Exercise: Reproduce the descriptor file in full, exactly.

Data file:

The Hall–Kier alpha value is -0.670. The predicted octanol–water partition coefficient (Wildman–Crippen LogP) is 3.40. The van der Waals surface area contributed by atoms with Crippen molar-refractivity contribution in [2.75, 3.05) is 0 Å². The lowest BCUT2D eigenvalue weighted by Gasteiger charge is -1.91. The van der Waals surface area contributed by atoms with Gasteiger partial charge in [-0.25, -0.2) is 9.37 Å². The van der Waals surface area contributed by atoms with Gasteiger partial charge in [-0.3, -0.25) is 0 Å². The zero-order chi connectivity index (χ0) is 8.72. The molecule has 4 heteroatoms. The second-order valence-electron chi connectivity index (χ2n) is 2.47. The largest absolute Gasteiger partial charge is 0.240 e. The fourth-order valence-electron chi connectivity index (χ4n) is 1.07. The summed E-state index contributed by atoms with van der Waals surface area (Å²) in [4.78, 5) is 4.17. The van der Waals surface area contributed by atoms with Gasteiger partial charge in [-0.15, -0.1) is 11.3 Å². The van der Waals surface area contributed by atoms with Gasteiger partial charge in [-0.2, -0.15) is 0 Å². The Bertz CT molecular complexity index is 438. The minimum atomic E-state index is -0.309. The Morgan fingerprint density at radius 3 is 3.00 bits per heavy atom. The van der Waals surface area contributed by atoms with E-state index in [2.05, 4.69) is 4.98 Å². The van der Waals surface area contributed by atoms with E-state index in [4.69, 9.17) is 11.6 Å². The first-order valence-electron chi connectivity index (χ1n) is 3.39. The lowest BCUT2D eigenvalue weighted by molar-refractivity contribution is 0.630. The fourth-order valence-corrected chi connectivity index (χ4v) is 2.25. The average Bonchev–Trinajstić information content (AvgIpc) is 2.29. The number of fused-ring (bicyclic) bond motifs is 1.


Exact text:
The Hall–Kier alpha value is -0.670. The predicted octanol–water partition coefficient (Wildman–Crippen LogP) is 3.40. The van der Waals surface area contributed by atoms with Crippen molar-refractivity contribution in [2.75, 3.05) is 0 Å². The lowest BCUT2D eigenvalue weighted by Gasteiger charge is -1.91. The van der Waals surface area contributed by atoms with Gasteiger partial charge in [-0.25, -0.2) is 9.37 Å². The van der Waals surface area contributed by atoms with Gasteiger partial charge in [-0.3, -0.25) is 0 Å². The zero-order chi connectivity index (χ0) is 8.72. The molecule has 4 heteroatoms. The second-order valence-electron chi connectivity index (χ2n) is 2.47. The largest absolute Gasteiger partial charge is 0.240 e. The fourth-order valence-electron chi connectivity index (χ4n) is 1.07. The summed E-state index contributed by atoms with van der Waals surface area (Å²) in [4.78, 5) is 4.17. The van der Waals surface area contributed by atoms with Gasteiger partial charge in [-0.15, -0.1) is 11.3 Å². The van der Waals surface area contributed by atoms with Gasteiger partial charge in [-0.2, -0.15) is 0 Å². The Bertz CT molecular complexity index is 438. The minimum atomic E-state index is -0.309. The Morgan fingerprint density at radius 3 is 3.00 bits per heavy atom. The van der Waals surface area contributed by atoms with E-state index in [2.05, 4.69) is 4.98 Å². The van der Waals surface area contributed by atoms with E-state index in [4.69, 9.17) is 11.6 Å². The first-order valence-electron chi connectivity index (χ1n) is 3.39. The lowest BCUT2D eigenvalue weighted by molar-refractivity contribution is 0.630. The fourth-order valence-corrected chi connectivity index (χ4v) is 2.25. The average Bonchev–Trinajstić information content (AvgIpc) is 2.29. The number of fused-ring (bicyclic) bond motifs is 1.